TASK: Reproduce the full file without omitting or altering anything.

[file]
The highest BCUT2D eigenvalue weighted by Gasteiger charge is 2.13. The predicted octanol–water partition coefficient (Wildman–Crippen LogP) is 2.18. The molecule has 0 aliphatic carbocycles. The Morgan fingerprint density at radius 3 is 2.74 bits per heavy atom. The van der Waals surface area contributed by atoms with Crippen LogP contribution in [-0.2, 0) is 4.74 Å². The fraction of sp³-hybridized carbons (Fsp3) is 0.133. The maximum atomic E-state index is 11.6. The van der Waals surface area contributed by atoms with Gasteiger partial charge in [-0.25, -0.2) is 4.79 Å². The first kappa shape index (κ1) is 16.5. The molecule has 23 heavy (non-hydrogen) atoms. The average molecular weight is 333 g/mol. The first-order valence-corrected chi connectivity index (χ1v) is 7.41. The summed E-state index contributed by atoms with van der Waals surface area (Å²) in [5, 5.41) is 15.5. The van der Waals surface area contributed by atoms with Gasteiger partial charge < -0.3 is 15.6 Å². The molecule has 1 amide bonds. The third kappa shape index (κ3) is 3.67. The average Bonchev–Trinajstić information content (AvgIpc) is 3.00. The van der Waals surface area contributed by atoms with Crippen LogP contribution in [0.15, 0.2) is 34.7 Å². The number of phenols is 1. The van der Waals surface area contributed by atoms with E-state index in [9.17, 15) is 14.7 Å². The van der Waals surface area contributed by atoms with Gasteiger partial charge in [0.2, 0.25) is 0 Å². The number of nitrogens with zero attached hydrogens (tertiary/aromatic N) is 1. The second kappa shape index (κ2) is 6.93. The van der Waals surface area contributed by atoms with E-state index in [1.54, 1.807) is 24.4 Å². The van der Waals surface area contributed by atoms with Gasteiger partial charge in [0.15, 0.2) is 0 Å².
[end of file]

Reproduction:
The highest BCUT2D eigenvalue weighted by Gasteiger charge is 2.13. The predicted octanol–water partition coefficient (Wildman–Crippen LogP) is 2.18. The molecule has 0 aliphatic carbocycles. The Morgan fingerprint density at radius 3 is 2.74 bits per heavy atom. The van der Waals surface area contributed by atoms with Crippen LogP contribution in [-0.2, 0) is 4.74 Å². The fraction of sp³-hybridized carbons (Fsp3) is 0.133. The maximum atomic E-state index is 11.6. The van der Waals surface area contributed by atoms with Gasteiger partial charge in [-0.25, -0.2) is 4.79 Å². The first kappa shape index (κ1) is 16.5. The molecule has 23 heavy (non-hydrogen) atoms. The average molecular weight is 333 g/mol. The first-order valence-corrected chi connectivity index (χ1v) is 7.41. The summed E-state index contributed by atoms with van der Waals surface area (Å²) in [5, 5.41) is 15.5. The van der Waals surface area contributed by atoms with Gasteiger partial charge < -0.3 is 15.6 Å². The molecule has 1 amide bonds. The third kappa shape index (κ3) is 3.67. The average Bonchev–Trinajstić information content (AvgIpc) is 3.00. The van der Waals surface area contributed by atoms with Crippen LogP contribution in [0.15, 0.2) is 34.7 Å². The number of phenols is 1. The van der Waals surface area contributed by atoms with E-state index in [9.17, 15) is 14.7 Å². The van der Waals surface area contributed by atoms with Gasteiger partial charge in [0.2, 0.25) is 0 Å². The number of nitrogens with zero attached hydrogens (tertiary/aromatic N) is 1. The second kappa shape index (κ2) is 6.93. The van der Waals surface area contributed by atoms with E-state index in [1.54, 1.807) is 24.4 Å². The van der Waals surface area contributed by atoms with Gasteiger partial charge in [0.15, 0.2) is 0 Å².